Five takeaways from Indiana’s loss to Arkansas
Indiana closed out 2019 with a disappointing 71-64 loss to Arkansas on Sunday evening at Simon Skjodt Assembly Hall. The Hoosiers led by as many as 11 in the second half before an offensive drought over the final 8:08 led to their demise.
Here are five takeaways from the loss to the Razorbacks:
· Offense collapses in final 8:08: Indiana had multiple opportunities in the second half to push its lead to a comfortable margin.
At the 16:04 mark, the Hoosiers led 50-39 on a pair of Justin Smith free throws. Arkansas promptly answered with a 11-2 run to get within two with 13:24 remaining on an Isaiah Joe 3-pointer.
Indiana pushed the lead back out to nine with 8:08 to play on a Joey Brunk layup. From that point forward, the Hoosiers would score just three points as a total offensive collapse down the stretch led to the first home loss of the season.
How did it happen?
Indiana either couldn’t or wouldn’t get the ball inside to Trayce Jackson-Davis, committed unnecessary turnovers and its only offense was from the perimeter.
Here’s a rundown of Indiana’s possessions in the final 8:08:
– Devonte Green turnover with 7:24 remaining
– Green turnover with 6:52 remaining
– Justin Smith missed 2 in the paint, Jackson-Davis offensive rebound and Armaan Franklin missed 3-pointer with 6:03 remaining
– Franklin turnover with 5:14 remaining
– Green missed 3-pointer with 4:32 remaining
– Green missed layup, Brunk offensive rebound, Brunk missed layup with 3:49 remaining
– Franklin splits a pair of free throws with 3:17 to play
– Green missed 2 in the paint with 2:28 remaining
– Damezi Anderson missed 3-pointer, team offensive rebound, Franklin draws foul and splits a pair of free throws with 1:20 to play
– Green missed 3-pointer with 43 seconds remaining
– Franklin made 2-pointer with 21 seconds remaining
– Green missed 3, Anderson offensive rebound and Franklin missed 3 with 10 seconds remaining
That’s 12 possessions and three points. And not a single shot attempt for Jackson-Davis, who had 20 points in the loss.
“We wanted their perimeter players to get as many shots up as we could,” Arkansas coach Eric Musselman said. “And I thought that by eliminating Trayce Jackson-Davis’s inside shot attempts and trying to make them beat us from the perimeter, I thought it changed the game a little bit for us.”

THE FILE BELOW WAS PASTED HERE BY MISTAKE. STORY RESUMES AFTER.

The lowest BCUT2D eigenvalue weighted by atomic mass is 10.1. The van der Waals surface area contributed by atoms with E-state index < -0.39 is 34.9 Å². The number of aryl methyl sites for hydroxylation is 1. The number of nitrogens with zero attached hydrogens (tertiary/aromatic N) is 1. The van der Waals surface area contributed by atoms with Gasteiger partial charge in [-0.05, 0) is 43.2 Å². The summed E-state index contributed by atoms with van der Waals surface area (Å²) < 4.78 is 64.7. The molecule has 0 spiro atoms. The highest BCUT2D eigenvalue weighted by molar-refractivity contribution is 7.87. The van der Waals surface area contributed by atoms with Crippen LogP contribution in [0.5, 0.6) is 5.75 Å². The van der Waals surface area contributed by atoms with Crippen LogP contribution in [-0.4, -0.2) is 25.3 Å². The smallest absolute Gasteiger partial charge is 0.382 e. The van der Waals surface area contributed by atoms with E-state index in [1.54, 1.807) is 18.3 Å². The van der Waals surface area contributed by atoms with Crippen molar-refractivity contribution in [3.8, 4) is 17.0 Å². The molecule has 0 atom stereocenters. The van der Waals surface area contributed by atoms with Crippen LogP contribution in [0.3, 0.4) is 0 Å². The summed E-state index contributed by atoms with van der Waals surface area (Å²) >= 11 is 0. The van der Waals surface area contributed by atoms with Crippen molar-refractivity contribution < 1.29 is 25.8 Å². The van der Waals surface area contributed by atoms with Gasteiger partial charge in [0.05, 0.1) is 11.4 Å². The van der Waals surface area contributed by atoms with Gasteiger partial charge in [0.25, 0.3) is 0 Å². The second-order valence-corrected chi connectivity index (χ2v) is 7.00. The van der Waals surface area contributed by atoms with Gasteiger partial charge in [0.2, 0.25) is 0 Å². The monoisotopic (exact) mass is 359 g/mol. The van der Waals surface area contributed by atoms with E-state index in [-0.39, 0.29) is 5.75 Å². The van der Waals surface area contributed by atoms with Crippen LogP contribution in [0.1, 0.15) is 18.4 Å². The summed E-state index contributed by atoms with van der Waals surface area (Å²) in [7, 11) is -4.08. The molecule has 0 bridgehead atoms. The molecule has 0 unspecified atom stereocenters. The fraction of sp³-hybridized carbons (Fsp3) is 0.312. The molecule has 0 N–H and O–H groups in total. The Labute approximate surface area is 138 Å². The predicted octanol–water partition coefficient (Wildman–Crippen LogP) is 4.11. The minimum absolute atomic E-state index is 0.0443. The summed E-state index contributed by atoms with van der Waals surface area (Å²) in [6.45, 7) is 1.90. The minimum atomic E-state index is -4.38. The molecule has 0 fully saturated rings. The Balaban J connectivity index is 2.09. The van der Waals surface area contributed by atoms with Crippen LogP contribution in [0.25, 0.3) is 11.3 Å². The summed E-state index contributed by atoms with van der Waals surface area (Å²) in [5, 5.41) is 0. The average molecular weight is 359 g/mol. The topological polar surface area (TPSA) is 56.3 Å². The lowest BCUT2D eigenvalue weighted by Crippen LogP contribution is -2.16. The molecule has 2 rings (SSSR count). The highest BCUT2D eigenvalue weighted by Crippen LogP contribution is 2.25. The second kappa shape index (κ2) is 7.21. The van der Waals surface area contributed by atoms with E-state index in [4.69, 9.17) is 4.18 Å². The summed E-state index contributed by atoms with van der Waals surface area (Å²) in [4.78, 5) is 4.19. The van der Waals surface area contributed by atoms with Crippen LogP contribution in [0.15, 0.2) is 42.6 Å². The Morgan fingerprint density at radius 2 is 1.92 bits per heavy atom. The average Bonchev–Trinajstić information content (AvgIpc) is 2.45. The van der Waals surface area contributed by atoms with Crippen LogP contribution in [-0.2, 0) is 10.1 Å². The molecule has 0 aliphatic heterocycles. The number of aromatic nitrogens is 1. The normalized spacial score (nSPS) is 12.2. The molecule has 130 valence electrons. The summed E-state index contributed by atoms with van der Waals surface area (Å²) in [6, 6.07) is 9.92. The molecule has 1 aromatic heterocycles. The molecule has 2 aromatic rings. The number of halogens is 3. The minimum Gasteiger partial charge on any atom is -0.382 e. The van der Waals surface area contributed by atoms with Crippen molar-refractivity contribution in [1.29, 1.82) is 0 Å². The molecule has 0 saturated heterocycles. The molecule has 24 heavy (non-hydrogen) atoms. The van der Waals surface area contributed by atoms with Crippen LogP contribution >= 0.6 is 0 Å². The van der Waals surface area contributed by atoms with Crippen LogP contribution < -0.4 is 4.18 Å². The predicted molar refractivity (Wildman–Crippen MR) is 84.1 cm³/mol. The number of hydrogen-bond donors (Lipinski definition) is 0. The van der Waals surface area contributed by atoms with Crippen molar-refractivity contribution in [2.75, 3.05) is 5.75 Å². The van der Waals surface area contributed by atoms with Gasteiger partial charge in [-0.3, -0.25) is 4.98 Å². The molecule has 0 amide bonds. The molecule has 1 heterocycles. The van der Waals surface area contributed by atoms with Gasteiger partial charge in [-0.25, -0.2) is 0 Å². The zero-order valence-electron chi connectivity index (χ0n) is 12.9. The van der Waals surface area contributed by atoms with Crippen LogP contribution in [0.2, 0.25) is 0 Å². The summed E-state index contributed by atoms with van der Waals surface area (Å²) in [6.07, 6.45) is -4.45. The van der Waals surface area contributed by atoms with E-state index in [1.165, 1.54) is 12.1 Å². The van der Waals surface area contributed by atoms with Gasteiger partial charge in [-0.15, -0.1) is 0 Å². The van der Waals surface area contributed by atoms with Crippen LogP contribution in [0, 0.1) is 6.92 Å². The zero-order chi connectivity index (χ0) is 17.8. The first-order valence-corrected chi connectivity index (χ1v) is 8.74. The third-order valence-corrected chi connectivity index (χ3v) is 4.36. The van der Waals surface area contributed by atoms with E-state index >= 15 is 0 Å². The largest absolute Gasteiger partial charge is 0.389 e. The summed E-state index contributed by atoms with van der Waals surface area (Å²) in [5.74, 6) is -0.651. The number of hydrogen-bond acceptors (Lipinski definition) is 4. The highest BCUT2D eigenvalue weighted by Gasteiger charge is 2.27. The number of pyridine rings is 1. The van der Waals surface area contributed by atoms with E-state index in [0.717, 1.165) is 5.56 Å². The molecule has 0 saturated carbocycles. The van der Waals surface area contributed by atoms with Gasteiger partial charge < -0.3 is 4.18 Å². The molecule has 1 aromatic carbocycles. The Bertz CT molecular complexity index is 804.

· Durham’s ejection hurts guard depth: Indiana’s ability to play small over the game’s final 27 minutes was limited by one of the team’s captains committing a flagrant two foul in the first half.
Following the under eight TV timeout in the first half, Al Durham Jr. was ejected for a blatant elbow to the face of Arkansas forward Adrio Bailey. It was an uncharacteristic play from Durham Jr. and a costly blow to the team’s depth.
Without Durham in the game, Indiana only had three scholarship guards available for a large portion of the game and had to use frontcourt players to try and contain the four Razorback guards. Arkansas hit eight 3-pointers in the second half and many of them were a result of Musselman exploiting mismatches to get clean looks.
“Every game we hear the same thing, how is Arkansas going to match up with people? Well, they also have to match up with us because we play four guards,” Musselman said. “And we space the floor and we’re hard to match up with when we’re knocking down threes.”
· Jackson-Davis dominant at times: When Indiana was able to get the ball to Jackson-Davis, the freshman forward showed why he is one of the nation’s best newcomers.
The sturdy lefty finished with 20 points on 8-for-11 shooting in 34 minutes. He did miss five free throws, but was the most reliable offense the Hoosiers had all night against an undersized Arkansas frontcourt.
According to Archie Miller, Indiana didn’t have enough motion offensively late, which was a major reason that Jackson-Davis was unable to get any looks in the game’s final 9:01.
“We didn’t move enough to be able to get him moving around,” Miller said. “If you want to stand on the block and have a guy front you the whole game and say, hey, throw it inside, throw it inside, it’s not that easy. It’s just not that easy to fire the ball inside 50 times when they’re fronting the post and they’ve got guys on help side.”
· Indiana’s 3-point shooting percentage continues to crater: Whether it’s a lack of recruiting shooters or developing shooters, the Miller era has yielded below average production from beyond the 3-point line.
Indiana was just 5-for-21 on 3s last night and over its last four games, the Hoosiers are 17-for-76 on 3s. Those facts will not be lost on Big Ten opponents when conference play resumes on Saturday in College Park.
Last season, conference foes packed the paint and dared Indiana shoot from the perimeter. And as Musselman’s postgame comments indicated, the scouting report on how to successfully defend the Hoosiers hasn’t changed.
· This loss makes Indiana’s path to the NCAA tournament more difficult: Last season, Indiana was one win away from an NCAA tournament berth. Many pointed to the missed tip-in late in Fayetteville in November of 2018 as the setback that cost Indiana a trip to March Madness.
As we saw earlier this month when Indiana was blown out in Madison, road wins are going to be difficult to come by in league play.
That makes taking care of home court essential, which Indiana had done to this point. With the loss to Arkansas, the Hoosiers now must win at least 10 conference games to reach 20 regular season wins, which will be no easy task.